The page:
My life. AvP2 is a bad film. You probably already knew that, though.
What’s more, if you sit through the first of the pair of commentary tracks on the Blu-ray of Aliens vs Predator – Requiem, which brings together producer John Davis and the Brothers Strause, it’s enough to beggar belief. Within two minutes, without the merest hint of irony, they talk about the importance of continuity of the franchise. Really? This is the franchise that started out as a pair of terrific science fiction flicks of different approaches, that has now been reduced to some blokes in suits having a scrap?
It’s a fascinating commentary track, to be fair. Whenever there’s a need to talk about filmmaking proper, it descends into a volley of ‘cool’, ‘exactly’ and stuff like that. Get them on special effects, clearly their forte, and they dig into far more detail, and the commentary suddenly has real merit and interest (love the anecdote about cutting all of Arnie’s dialogue from the original Predator, too).
Sometimes, though, you don’t know whether they’ve actually sit through the shambles of a movie they all managed to put together – the invitation to come round and meet the effects boys is one that one or two less enthusiastic recipients of the film may well choose to take up. But on the other hand, their enthusiasm for it still makes for an engaging track. They usually manage to drag you back down to earth though. For instance, why doesn’t the Alien acid melt people this time round? Ah, that’s easy. That would have cost more money. They really did say that. Why don’t you make a Batman movie without the suit next? That’d save a few quid.
The second commentary, from Tom Woodruff Jr and Alex Gillis, is drier yet more informative. These two are the effects maestros, and while they do try and flog their book to you at one point, in terms of cold information, they have a lot more to say than Messrs Strause, Strause and Davis. They entertain a lot less as they do so, but you will get a lot of factual nuggets. So chalk both commentary tracks up as successes of different sorts.
Also on the disc is a long list of featurettes. This is, of course, one larger documentary broken down into lots of bits to fill the menu screen up, but you do get a fair bit for your money. The Preparing For War featurette, for instance, lasts just north of quarter of an hour, and nobody says a single thing that hasn’t been long-approved by the Fox marketing department. Colin Strause, interestingly, talks about how he approached this film by trying to work out what would be scarier than the original Alien movie, and concluded bringing it to Earth is the logical step. And maybe it would have been, but surely location is but one ingredient, and not the vital one? Fight To The Finish, meanwhile, is just over ten minutes, and documents the time pressure the Strauses were under to deliver their cut, and get the R rating that they craved.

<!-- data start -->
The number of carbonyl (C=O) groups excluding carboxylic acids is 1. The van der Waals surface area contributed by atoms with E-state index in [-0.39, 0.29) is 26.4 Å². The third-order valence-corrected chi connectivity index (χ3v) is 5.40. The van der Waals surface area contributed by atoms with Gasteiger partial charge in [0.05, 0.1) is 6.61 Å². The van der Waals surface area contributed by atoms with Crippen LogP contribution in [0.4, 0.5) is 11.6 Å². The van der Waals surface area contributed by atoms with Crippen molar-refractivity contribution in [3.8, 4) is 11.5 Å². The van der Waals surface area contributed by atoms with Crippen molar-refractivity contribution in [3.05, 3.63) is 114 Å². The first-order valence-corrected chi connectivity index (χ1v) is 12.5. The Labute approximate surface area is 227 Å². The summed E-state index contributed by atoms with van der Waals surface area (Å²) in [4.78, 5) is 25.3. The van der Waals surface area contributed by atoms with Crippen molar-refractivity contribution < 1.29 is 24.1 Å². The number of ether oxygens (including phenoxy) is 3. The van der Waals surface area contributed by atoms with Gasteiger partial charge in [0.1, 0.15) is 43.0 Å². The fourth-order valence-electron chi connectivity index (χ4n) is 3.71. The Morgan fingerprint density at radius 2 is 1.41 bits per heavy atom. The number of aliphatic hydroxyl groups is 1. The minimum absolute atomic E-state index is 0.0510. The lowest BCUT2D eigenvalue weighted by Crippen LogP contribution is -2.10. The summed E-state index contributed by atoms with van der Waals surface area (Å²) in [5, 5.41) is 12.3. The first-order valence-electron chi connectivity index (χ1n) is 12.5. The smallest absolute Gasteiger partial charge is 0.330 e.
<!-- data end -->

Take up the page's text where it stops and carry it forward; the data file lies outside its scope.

A trio of effects featurettes follow, and these are quite good, They talk about how the look of the alien was slightly changed for the film, putting together the homeworld of the predators, and – of course – the PredAlien hybrid that marks the opening shot of the film, and generates perhaps the only thing worth talking about in the film proper. You get over 20 minutes in total, and it’s hard to complain too much about the content here.
You also get a gallery of stills, and the inevitable collection of trailers, as well as a Blu-ray exclusive, the Weyland-Yutani archives. This is a mini-encyclopaedia of sorts, that digs into the backstories of both species of the film’s title. It’s not bad, either.
On top of all of this, the presentation of the film is quite superb. Say what you like about the film itself – and we have done in the past – but it looks glorious in 1080p. It’s an outstanding transfer, all the more impressive given the darkness of the picture for much of it, and it’s matched by a bustling, rowdy audio mix. When the action hits, the soundstage is active, vibrant and rewarding of whatever investment you’ve put into your audio equipment.
Sadly, though, it’s simply wasted on the film. It’s staggering to see what Fox has allowed to happen to two of its key franchises here, and every one of these shitty meet-ups between the two that we see surely continues to temper any chance of getting a proper, standalone movie for each franchise made. Given the talent entrusted behind the camera of the AvP movies though, that may not be a bad thing.